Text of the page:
Free Economies Better Than Foreign Aid
December 13, 1995
The Heritage Foundation has just published its second Index of Economic Freedom, which scores countries on 10 economic factors -- trade, tax policies, monetary policies, wage and price controls, banking, foreign investment, property rights, the size of the public sector, regulation and black market activity.
The scoring is designed to determine which countries are the freest in economic terms.
Some of the findings:
- The world's freest economy is Hong Kong -- with rent controls being one of the few economic interferences.
- Nor surprisingly, Hong Kong's per capita income has increased fivefold since 1965.
- The U.S. ranked seventh on the Index -- its score reduced by high marginal tax rates.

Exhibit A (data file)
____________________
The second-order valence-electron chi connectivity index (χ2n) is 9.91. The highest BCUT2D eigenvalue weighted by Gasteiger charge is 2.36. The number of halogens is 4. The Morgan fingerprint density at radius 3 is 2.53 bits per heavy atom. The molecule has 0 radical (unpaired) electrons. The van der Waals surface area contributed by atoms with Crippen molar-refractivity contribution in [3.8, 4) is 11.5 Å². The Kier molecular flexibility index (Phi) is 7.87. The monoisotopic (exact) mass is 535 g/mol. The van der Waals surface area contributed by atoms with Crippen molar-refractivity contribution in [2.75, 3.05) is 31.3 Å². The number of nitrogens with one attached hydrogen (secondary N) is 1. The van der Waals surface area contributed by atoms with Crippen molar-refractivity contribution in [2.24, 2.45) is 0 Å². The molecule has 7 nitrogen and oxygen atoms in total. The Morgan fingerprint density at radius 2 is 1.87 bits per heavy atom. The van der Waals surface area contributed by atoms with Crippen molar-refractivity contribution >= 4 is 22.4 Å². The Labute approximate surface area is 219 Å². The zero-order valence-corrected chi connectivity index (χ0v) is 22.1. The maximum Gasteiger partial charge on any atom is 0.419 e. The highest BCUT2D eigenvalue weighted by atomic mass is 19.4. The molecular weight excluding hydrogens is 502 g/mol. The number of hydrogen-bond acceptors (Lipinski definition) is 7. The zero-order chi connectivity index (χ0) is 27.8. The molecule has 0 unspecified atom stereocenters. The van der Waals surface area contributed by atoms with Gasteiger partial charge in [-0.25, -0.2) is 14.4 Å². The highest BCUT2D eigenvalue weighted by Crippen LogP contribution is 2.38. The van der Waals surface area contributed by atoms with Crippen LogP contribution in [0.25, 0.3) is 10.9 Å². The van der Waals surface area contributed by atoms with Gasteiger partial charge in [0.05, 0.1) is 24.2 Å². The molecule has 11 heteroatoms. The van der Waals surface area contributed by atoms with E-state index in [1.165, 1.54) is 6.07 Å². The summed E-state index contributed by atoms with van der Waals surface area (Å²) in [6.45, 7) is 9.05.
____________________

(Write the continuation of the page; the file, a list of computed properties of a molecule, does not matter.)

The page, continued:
- More than 70 countries -- nearly half of which have gotten U.S. foreign aid for over 35 years -- were ranked as "mostly unfree" or "repressed."
- Moreover, 14 of these unfree countries are actually poorer now than they were in 1965 and 26 are no better off now than they were then.
- Nations showing the most improvement include Botswana, Indonesia, Israel, Panama and Portugal.
Experts warn that foreign aid is often economically counterproductive. And studies long ago established an undeniable link between economic freedom and civil liberty.
Source: Perspective, "Free Markets, Free People," Investor's Business Daily, December 13, 1995.
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